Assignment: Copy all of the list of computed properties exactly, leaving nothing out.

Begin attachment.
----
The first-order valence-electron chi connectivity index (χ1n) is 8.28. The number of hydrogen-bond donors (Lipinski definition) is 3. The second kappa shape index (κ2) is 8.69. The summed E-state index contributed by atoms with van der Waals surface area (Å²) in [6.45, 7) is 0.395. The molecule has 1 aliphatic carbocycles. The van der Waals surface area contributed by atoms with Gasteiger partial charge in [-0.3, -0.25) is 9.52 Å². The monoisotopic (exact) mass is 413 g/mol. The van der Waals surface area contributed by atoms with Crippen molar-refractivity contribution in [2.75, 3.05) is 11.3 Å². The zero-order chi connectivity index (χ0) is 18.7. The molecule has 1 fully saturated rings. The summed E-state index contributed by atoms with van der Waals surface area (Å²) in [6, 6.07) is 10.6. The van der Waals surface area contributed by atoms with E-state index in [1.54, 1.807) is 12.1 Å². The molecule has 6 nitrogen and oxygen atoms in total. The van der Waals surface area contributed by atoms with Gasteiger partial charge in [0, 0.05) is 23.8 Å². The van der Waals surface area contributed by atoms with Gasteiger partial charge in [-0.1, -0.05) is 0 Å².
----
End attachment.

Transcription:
The first-order valence-electron chi connectivity index (χ1n) is 8.28. The number of hydrogen-bond donors (Lipinski definition) is 3. The second kappa shape index (κ2) is 8.69. The summed E-state index contributed by atoms with van der Waals surface area (Å²) in [6.45, 7) is 0.395. The molecule has 1 aliphatic carbocycles. The van der Waals surface area contributed by atoms with Gasteiger partial charge in [-0.3, -0.25) is 9.52 Å². The monoisotopic (exact) mass is 413 g/mol. The van der Waals surface area contributed by atoms with Crippen molar-refractivity contribution in [2.75, 3.05) is 11.3 Å². The zero-order chi connectivity index (χ0) is 18.7. The molecule has 1 fully saturated rings. The summed E-state index contributed by atoms with van der Waals surface area (Å²) in [6, 6.07) is 10.6. The van der Waals surface area contributed by atoms with E-state index in [1.54, 1.807) is 12.1 Å². The molecule has 6 nitrogen and oxygen atoms in total. The van der Waals surface area contributed by atoms with Gasteiger partial charge in [0, 0.05) is 23.8 Å². The van der Waals surface area contributed by atoms with Gasteiger partial charge in [-0.1, -0.05) is 0 Å².